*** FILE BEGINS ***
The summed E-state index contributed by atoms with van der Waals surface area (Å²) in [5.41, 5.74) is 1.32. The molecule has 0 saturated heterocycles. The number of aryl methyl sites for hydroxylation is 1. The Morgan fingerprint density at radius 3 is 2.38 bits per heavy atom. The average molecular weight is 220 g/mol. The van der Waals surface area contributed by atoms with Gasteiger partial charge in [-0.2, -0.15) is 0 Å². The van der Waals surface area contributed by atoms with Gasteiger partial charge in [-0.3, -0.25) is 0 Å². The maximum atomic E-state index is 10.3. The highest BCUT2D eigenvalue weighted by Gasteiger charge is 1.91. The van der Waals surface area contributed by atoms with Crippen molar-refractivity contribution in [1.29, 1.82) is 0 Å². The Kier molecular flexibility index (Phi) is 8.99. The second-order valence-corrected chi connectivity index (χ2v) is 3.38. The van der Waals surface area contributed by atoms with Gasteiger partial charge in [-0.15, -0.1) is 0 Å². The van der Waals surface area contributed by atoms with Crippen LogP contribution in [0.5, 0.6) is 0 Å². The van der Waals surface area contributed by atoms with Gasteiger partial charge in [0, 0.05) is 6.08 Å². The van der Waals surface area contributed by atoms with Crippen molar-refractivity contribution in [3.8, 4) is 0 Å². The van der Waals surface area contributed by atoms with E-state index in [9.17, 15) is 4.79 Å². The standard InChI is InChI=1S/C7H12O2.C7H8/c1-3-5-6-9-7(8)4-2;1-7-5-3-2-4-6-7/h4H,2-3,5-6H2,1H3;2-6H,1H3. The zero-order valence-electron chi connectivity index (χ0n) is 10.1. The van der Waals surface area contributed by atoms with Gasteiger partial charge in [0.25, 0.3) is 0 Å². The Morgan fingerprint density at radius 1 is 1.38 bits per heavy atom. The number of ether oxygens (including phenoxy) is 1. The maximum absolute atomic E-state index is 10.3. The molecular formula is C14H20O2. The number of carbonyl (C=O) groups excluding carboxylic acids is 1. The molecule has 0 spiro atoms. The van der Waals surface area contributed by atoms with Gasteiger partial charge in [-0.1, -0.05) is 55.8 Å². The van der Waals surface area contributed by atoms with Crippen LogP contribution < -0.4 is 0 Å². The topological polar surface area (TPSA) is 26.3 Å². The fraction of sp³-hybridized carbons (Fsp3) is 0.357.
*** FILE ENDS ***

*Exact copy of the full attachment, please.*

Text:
The summed E-state index contributed by atoms with van der Waals surface area (Å²) in [5.41, 5.74) is 1.32. The molecule has 0 saturated heterocycles. The number of aryl methyl sites for hydroxylation is 1. The Morgan fingerprint density at radius 3 is 2.38 bits per heavy atom. The average molecular weight is 220 g/mol. The van der Waals surface area contributed by atoms with Gasteiger partial charge in [-0.2, -0.15) is 0 Å². The van der Waals surface area contributed by atoms with Gasteiger partial charge in [-0.3, -0.25) is 0 Å². The maximum atomic E-state index is 10.3. The highest BCUT2D eigenvalue weighted by Gasteiger charge is 1.91. The van der Waals surface area contributed by atoms with Crippen molar-refractivity contribution in [1.29, 1.82) is 0 Å². The Kier molecular flexibility index (Phi) is 8.99. The second-order valence-corrected chi connectivity index (χ2v) is 3.38. The van der Waals surface area contributed by atoms with Gasteiger partial charge in [-0.15, -0.1) is 0 Å². The van der Waals surface area contributed by atoms with Crippen LogP contribution in [0.5, 0.6) is 0 Å². The van der Waals surface area contributed by atoms with Gasteiger partial charge in [0, 0.05) is 6.08 Å². The van der Waals surface area contributed by atoms with Crippen molar-refractivity contribution in [3.8, 4) is 0 Å². The van der Waals surface area contributed by atoms with E-state index in [9.17, 15) is 4.79 Å². The standard InChI is InChI=1S/C7H12O2.C7H8/c1-3-5-6-9-7(8)4-2;1-7-5-3-2-4-6-7/h4H,2-3,5-6H2,1H3;2-6H,1H3. The zero-order valence-electron chi connectivity index (χ0n) is 10.1. The van der Waals surface area contributed by atoms with Gasteiger partial charge in [0.25, 0.3) is 0 Å². The Morgan fingerprint density at radius 1 is 1.38 bits per heavy atom. The number of ether oxygens (including phenoxy) is 1. The maximum absolute atomic E-state index is 10.3. The molecular formula is C14H20O2. The number of carbonyl (C=O) groups excluding carboxylic acids is 1. The molecule has 0 spiro atoms. The van der Waals surface area contributed by atoms with Gasteiger partial charge in [-0.1, -0.05) is 55.8 Å². The van der Waals surface area contributed by atoms with Crippen LogP contribution < -0.4 is 0 Å². The topological polar surface area (TPSA) is 26.3 Å². The fraction of sp³-hybridized carbons (Fsp3) is 0.357.